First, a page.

The Risk Alert and the recent enforcement actions discussed above make clear that the SEC is focused on protecting whistleblowers and removing what the SEC views as potential impediments to communicating with the SEC.  Investment advisers should carefully review their compliance manuals, codes of ethics, employment agreements and separation agreements, as well as any confidentiality agreements, releases, orientation and training materials, internal policies, and other documents and processes to ensure that these do not contain provisions that may impede or otherwise have a chilling effect on a party’s ability to communicate with the SEC regarding potential securities laws violations or to collect monetary awards under Section 21F.  In light of the Risk Alert, updates and amendments should be made, where appropriate, to ensure these agreements, documents and processes are in compliance with Section 21F.  Additionally, investment advisers should provide detailed notice of any amendments to the other parties.  Finally, investment advisers should carefully consider whether their agreements, documents and processes should be amended to include the above-described carve-outs for communications with the SEC and other governmental authorities.

 

[1] SEC OCIE Staff, National Exam Program Risk Alert: Examining Whistleblower Rule Compliance (Oct. 24, 2016), available at: https://www.sec.gov/ocie/announcement/ocie-2016-risk-alert-examiningwhistleblower-rule-compliance.pdf (hereinafter, Risk Alert).

[2] Implementation of the Whistleblower Provisions of Section 21F of the Securities Exchange Act of 1934, Exchange Act Release No. 34-64545 (adopted May 25, 2011). See also Securities Whistleblower Incentives and Protections, 17 C.F.R. pts. 240 and 249 (2011).

[3] The Restoring American Financial Stability Act of 2010, Committee on Banking, Housing, and Urban Affairs Report, S. REP. NO. 111-176, at 111 (April 30, 2010).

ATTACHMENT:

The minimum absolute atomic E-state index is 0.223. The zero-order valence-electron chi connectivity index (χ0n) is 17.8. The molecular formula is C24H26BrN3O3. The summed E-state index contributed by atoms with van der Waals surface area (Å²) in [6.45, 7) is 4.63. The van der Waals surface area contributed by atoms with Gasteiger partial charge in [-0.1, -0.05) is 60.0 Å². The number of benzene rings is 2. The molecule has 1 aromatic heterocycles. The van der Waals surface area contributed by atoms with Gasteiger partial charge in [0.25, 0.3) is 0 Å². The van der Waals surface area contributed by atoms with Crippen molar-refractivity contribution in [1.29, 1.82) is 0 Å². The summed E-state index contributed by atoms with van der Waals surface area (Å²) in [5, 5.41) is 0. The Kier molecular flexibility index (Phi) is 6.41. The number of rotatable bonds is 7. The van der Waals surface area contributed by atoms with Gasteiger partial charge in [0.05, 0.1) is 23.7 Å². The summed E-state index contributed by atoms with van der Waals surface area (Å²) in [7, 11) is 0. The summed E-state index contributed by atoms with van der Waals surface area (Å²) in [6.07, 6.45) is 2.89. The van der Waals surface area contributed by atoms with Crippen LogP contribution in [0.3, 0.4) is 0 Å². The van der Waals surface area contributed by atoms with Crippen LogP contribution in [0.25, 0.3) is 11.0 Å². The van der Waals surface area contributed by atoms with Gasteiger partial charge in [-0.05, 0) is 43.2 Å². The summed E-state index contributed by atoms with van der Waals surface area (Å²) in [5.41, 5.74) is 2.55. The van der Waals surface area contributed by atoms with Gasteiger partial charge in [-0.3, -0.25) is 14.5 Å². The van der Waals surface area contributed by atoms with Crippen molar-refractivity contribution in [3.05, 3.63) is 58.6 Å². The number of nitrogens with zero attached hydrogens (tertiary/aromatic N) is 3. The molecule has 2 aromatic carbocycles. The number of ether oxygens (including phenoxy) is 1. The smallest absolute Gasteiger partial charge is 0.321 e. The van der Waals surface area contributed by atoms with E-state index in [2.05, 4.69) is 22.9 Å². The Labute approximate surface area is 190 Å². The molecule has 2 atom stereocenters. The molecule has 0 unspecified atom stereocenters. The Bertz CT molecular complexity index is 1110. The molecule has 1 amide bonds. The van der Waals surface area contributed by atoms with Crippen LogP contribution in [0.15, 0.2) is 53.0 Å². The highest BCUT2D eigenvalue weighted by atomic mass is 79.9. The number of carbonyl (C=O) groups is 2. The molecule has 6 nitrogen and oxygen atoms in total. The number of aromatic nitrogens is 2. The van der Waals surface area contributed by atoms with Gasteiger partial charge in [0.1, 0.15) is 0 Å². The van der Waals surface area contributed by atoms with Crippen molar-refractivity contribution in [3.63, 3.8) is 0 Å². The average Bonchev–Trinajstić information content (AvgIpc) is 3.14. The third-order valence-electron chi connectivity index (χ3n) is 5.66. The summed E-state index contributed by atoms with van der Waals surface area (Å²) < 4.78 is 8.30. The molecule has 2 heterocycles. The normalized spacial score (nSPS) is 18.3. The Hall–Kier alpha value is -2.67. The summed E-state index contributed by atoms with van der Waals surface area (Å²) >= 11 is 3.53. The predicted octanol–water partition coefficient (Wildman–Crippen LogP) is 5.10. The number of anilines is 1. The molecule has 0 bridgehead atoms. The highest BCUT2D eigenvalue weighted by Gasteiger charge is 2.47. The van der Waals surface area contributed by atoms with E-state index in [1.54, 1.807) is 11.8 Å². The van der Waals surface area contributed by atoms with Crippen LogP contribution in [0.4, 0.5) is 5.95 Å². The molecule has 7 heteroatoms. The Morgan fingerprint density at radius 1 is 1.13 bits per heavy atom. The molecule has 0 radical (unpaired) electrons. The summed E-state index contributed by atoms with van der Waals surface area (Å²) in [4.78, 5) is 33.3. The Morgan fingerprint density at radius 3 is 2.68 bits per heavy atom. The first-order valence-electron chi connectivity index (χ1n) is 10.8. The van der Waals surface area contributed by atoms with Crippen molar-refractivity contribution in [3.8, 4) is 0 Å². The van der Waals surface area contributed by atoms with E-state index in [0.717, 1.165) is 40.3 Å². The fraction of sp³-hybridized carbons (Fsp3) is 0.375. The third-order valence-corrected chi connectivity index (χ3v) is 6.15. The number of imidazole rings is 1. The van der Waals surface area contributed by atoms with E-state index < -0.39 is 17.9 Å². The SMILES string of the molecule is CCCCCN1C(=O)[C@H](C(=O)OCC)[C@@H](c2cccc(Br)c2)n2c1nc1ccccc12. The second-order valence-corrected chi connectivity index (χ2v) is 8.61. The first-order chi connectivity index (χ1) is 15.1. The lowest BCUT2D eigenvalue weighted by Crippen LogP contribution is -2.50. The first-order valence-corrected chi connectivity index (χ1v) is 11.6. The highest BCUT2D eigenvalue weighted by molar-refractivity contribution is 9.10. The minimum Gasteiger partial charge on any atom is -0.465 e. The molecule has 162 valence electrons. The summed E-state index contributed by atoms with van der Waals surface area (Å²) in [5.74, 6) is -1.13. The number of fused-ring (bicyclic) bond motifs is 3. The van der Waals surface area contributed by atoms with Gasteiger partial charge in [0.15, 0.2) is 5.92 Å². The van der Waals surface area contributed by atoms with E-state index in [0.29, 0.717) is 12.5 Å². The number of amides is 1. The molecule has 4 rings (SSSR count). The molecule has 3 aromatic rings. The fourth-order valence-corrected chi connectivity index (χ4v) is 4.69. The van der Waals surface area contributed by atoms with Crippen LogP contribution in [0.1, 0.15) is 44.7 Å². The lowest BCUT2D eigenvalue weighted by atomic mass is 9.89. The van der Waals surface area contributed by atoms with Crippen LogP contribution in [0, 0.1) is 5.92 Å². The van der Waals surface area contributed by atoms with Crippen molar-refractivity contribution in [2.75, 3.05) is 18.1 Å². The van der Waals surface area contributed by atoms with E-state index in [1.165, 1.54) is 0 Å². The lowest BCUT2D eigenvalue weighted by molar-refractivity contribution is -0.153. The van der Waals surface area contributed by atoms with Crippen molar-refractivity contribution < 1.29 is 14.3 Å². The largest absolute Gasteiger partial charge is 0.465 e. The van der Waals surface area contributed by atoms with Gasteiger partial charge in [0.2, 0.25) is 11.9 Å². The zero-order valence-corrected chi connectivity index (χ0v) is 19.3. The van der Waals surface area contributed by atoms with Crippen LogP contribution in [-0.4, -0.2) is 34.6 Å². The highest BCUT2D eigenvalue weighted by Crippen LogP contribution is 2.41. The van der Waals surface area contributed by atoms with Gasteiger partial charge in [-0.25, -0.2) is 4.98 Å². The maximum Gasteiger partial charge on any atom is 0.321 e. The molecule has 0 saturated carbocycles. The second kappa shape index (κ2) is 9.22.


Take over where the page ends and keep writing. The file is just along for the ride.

[4] Staff Communications with Individuals Reporting Possible Securities Law Violations, 17 C.F.R. § 240.21F-17 (2011).

[5] In the Matter of Health Net, Inc., Admin. Proc. File No. 3-17396 (Aug. 16, 2016).

[6] Id.

[7] Id.

[8] In the Matter of BlueLinx Holdings, Inc., Admin. Proc. File No. 3-17371 (Aug. 10, 2016).

[9] Id.

[10] Id.

[11] In the Matter of Anheuser-Busch Inbev, SA/NV, Admin. Proc. File No. 3-17586 (Sept. 28, 2016).

[12] Id.

[13] Id.

[14] Id.

[15] Risk Alert, supra note 1 (emphasis added).

 


Contacts:

Andrew Rosell
Shareholder; Chair, Investment Management
& Private Funds Industry Group
817.420.8261
arosell@winstead.com

Courtney Mitchell
Associate
214.745.5717
cmitchell@winstead.com

Liz Monteleone
Associate
512.370.2817
lmonteleone@winstead.com


Disclaimer: Content contained within this news alert provides information on general legal issues and is not intended to provide advice on any specific legal matter or factual situation. This information is not intended to create, and receipt of it does not constitute, a lawyer-client relationship. Readers should not act upon this information without seeking professional counsel.